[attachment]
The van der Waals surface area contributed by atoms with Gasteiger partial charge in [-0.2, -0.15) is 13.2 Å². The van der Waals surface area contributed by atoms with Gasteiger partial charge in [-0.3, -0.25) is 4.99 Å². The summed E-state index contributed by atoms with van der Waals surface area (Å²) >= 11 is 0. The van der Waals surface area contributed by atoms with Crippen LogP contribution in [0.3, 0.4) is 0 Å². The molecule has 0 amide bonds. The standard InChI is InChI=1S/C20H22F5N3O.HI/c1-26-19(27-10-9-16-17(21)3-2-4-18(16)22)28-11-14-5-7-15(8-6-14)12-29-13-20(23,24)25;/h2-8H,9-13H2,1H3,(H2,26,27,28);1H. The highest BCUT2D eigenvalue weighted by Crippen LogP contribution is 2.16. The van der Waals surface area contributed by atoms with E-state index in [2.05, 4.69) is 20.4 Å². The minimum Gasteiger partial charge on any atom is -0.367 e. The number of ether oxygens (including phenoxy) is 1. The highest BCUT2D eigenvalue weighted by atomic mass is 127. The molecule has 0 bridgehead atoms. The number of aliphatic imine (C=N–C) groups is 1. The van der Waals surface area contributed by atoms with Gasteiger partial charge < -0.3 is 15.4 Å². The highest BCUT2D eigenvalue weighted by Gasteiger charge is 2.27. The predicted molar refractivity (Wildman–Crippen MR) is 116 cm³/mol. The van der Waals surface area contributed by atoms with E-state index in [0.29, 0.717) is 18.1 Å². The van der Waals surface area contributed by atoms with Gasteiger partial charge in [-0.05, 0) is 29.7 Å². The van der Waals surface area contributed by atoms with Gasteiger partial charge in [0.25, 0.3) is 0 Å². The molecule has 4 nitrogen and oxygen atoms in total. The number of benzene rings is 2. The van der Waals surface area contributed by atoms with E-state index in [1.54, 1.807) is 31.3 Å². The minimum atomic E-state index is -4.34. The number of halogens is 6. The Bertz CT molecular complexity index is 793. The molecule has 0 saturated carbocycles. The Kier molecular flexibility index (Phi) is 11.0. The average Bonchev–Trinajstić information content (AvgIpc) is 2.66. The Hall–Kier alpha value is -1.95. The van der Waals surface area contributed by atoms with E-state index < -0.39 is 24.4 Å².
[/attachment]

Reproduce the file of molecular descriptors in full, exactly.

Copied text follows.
The van der Waals surface area contributed by atoms with Gasteiger partial charge in [-0.2, -0.15) is 13.2 Å². The van der Waals surface area contributed by atoms with Gasteiger partial charge in [-0.3, -0.25) is 4.99 Å². The summed E-state index contributed by atoms with van der Waals surface area (Å²) >= 11 is 0. The van der Waals surface area contributed by atoms with Crippen LogP contribution in [0.3, 0.4) is 0 Å². The molecule has 0 amide bonds. The standard InChI is InChI=1S/C20H22F5N3O.HI/c1-26-19(27-10-9-16-17(21)3-2-4-18(16)22)28-11-14-5-7-15(8-6-14)12-29-13-20(23,24)25;/h2-8H,9-13H2,1H3,(H2,26,27,28);1H. The highest BCUT2D eigenvalue weighted by Crippen LogP contribution is 2.16. The van der Waals surface area contributed by atoms with E-state index in [2.05, 4.69) is 20.4 Å². The minimum Gasteiger partial charge on any atom is -0.367 e. The number of ether oxygens (including phenoxy) is 1. The highest BCUT2D eigenvalue weighted by atomic mass is 127. The molecule has 0 bridgehead atoms. The number of aliphatic imine (C=N–C) groups is 1. The van der Waals surface area contributed by atoms with Gasteiger partial charge < -0.3 is 15.4 Å². The highest BCUT2D eigenvalue weighted by Gasteiger charge is 2.27. The predicted molar refractivity (Wildman–Crippen MR) is 116 cm³/mol. The van der Waals surface area contributed by atoms with E-state index in [0.29, 0.717) is 18.1 Å². The van der Waals surface area contributed by atoms with Gasteiger partial charge in [-0.05, 0) is 29.7 Å². The van der Waals surface area contributed by atoms with Gasteiger partial charge in [0.25, 0.3) is 0 Å². The molecule has 4 nitrogen and oxygen atoms in total. The number of benzene rings is 2. The van der Waals surface area contributed by atoms with E-state index in [1.54, 1.807) is 31.3 Å². The minimum atomic E-state index is -4.34. The number of halogens is 6. The Bertz CT molecular complexity index is 793. The molecule has 0 saturated carbocycles. The Kier molecular flexibility index (Phi) is 11.0. The average Bonchev–Trinajstić information content (AvgIpc) is 2.66. The Hall–Kier alpha value is -1.95. The van der Waals surface area contributed by atoms with E-state index < -0.39 is 24.4 Å².